Food security is made up of four main elements (FAO definition): availability, stability, access and utilisation. Most studies focus on the impacts on food availability and access to food, without considering the likely effects of climate change on food safety and vulnerability (stability).

Stability is related to climate variability and the ability of the system to cope with extreme weather events. Some important agricultural areas routinely cope with high levels of climate variability, such as the Midwest of the United States, southern Africa or south-east Australia, and adaptation to climate variability is nothing new in agriculture. However, areas subject to high climate variability are likely to expand in the future (Schmidhuber and Tubiello, 2007) and the rates of projected change may exceed historical experience in some regions. Climate change will also affect food safety and food security through the increased incidence of disease and including probable increases in food poisoning and water-borne diseases (IPCC, 2007).

Schmidhuber and Tubiello (2007) extract several key messages in relation to food security from existing studies. The first is that it is very likely that climate change will increase the number of people at risk of hunger compared with reference scenarios with no climate change: however, the magnitude of the climate impacts is likely to be small in comparison with the impact of socio-economic development. In addition to the socioeconomic pressures, food production may increasingly compete with energy production in coming decades. Sub-Saharan Africa is likely to surpass Asia as the most food-insecure region, although this is largely independent of climate change and mostly the result of the socio-economic changes assumed in the SRES scenarios. Higher CO2 fertilization is not likely to affect global projections of hunger.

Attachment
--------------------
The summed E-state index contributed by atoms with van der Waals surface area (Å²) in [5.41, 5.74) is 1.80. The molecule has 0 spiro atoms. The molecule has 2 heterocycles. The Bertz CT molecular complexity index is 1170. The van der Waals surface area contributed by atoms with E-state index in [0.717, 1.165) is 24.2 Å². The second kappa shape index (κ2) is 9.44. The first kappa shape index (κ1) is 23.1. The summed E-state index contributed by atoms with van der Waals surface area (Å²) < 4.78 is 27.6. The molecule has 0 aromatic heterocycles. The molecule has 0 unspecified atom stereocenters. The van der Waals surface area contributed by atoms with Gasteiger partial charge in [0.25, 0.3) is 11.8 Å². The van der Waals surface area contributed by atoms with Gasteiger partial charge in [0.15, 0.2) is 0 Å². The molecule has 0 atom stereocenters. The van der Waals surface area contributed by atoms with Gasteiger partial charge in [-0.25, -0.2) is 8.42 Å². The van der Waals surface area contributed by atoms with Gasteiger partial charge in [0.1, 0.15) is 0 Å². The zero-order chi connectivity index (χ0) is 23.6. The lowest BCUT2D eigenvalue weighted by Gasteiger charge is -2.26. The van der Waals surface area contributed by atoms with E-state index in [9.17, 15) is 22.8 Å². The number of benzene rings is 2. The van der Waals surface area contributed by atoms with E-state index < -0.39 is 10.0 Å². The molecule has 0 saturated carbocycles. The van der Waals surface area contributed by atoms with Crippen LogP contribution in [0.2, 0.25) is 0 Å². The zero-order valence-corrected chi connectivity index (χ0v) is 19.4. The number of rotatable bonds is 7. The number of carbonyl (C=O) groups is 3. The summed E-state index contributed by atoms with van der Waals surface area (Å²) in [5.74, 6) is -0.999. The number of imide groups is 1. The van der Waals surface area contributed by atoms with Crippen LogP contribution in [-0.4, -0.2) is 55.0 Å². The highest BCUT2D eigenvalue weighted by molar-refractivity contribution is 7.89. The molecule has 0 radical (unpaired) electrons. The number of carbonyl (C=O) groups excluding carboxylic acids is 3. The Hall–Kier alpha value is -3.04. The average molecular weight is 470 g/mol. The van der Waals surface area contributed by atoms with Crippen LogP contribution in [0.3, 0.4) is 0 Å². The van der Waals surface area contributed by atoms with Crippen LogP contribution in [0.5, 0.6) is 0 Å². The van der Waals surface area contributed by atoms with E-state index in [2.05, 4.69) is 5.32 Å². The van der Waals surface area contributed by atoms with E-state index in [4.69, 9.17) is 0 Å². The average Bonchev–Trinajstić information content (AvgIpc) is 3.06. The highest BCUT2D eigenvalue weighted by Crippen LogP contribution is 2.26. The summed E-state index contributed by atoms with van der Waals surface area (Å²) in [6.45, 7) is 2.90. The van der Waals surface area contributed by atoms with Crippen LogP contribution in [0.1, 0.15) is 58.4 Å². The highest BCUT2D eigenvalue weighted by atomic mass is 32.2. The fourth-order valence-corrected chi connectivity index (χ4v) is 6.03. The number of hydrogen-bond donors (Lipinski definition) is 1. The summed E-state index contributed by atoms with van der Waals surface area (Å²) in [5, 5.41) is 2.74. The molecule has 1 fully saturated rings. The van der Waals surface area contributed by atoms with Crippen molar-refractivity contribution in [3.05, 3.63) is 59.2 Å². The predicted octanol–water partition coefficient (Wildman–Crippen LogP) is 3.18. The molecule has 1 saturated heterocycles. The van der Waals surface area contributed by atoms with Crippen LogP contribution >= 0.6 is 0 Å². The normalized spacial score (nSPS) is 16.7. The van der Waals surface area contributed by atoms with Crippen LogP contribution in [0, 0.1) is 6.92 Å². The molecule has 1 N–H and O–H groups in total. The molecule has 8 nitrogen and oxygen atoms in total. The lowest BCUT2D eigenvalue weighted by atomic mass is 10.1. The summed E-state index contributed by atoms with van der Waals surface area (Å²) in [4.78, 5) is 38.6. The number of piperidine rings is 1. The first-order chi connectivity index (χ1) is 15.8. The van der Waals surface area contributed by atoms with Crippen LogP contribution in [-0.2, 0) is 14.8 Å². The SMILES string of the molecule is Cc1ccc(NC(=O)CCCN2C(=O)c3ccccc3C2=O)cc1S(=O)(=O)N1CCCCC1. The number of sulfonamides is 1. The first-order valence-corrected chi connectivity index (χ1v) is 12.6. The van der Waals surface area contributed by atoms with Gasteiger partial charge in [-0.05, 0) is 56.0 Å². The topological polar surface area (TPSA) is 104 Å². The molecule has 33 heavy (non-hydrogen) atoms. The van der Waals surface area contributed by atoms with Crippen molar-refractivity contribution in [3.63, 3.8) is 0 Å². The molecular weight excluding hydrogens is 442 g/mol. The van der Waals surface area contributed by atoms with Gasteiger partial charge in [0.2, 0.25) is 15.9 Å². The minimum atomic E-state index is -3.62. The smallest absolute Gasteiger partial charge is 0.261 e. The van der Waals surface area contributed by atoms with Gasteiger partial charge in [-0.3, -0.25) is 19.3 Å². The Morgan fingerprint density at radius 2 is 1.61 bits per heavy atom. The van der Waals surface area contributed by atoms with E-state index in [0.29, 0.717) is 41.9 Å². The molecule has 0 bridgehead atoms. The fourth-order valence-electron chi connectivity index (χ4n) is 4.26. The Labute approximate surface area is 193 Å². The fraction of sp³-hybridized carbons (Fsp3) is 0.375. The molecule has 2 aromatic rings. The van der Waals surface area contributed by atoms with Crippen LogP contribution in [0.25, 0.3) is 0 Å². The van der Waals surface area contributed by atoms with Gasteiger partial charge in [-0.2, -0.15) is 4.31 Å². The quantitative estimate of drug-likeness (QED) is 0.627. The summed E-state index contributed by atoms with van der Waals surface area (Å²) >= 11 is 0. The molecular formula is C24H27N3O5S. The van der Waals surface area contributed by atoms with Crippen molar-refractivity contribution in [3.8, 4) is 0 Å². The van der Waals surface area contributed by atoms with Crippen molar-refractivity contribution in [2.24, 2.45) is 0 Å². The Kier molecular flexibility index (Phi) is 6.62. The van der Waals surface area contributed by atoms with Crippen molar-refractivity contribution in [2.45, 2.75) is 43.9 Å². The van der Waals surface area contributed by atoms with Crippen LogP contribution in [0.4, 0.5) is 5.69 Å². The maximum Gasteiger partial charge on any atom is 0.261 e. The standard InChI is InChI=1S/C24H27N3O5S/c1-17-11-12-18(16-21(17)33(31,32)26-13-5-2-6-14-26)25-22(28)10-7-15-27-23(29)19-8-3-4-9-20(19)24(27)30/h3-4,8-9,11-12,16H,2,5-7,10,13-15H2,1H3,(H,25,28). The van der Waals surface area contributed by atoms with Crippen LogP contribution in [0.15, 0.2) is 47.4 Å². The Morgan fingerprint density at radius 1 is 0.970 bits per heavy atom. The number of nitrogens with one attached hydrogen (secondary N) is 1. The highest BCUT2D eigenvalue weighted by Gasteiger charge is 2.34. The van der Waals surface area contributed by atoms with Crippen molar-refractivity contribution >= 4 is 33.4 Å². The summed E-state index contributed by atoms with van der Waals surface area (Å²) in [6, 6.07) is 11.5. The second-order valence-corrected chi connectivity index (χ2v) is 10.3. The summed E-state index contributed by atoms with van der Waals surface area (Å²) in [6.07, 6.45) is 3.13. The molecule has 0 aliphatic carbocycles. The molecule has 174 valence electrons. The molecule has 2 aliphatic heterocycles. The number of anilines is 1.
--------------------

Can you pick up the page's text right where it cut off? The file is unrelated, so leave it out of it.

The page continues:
In addition to localised studies of the impacts of extreme weather events, there is emerging evidence on how climate variability affects the ability of rural areas to thrive, even in present climates. Mendelsohn et al. (2006), for example, examine correlations between incomes in rural districts in the United States and in Brazil with parameters of present climate and physical parameters of agricultural productivity. They argue that climate affects agricultural productivity which, in turn, affects per capita income (even when this is defined as both farm and non-farm incomes for a district). Both Brazil and the United States are large and diverse enough in terms of climate to undertake such analysis. The study shows that higher temperatures reduce per capita income in districts in both countries and that increases in land value, net revenue per hectare and the percentage of land used for arable are all associated with higher per capita rural incomes. Hence, Mendelsohn et al. (2006) conclude that climatic changes that reduce productivity may have direct consequences on rural poverty: "hostile climates make it difficult for rural families to earn a living through agriculture".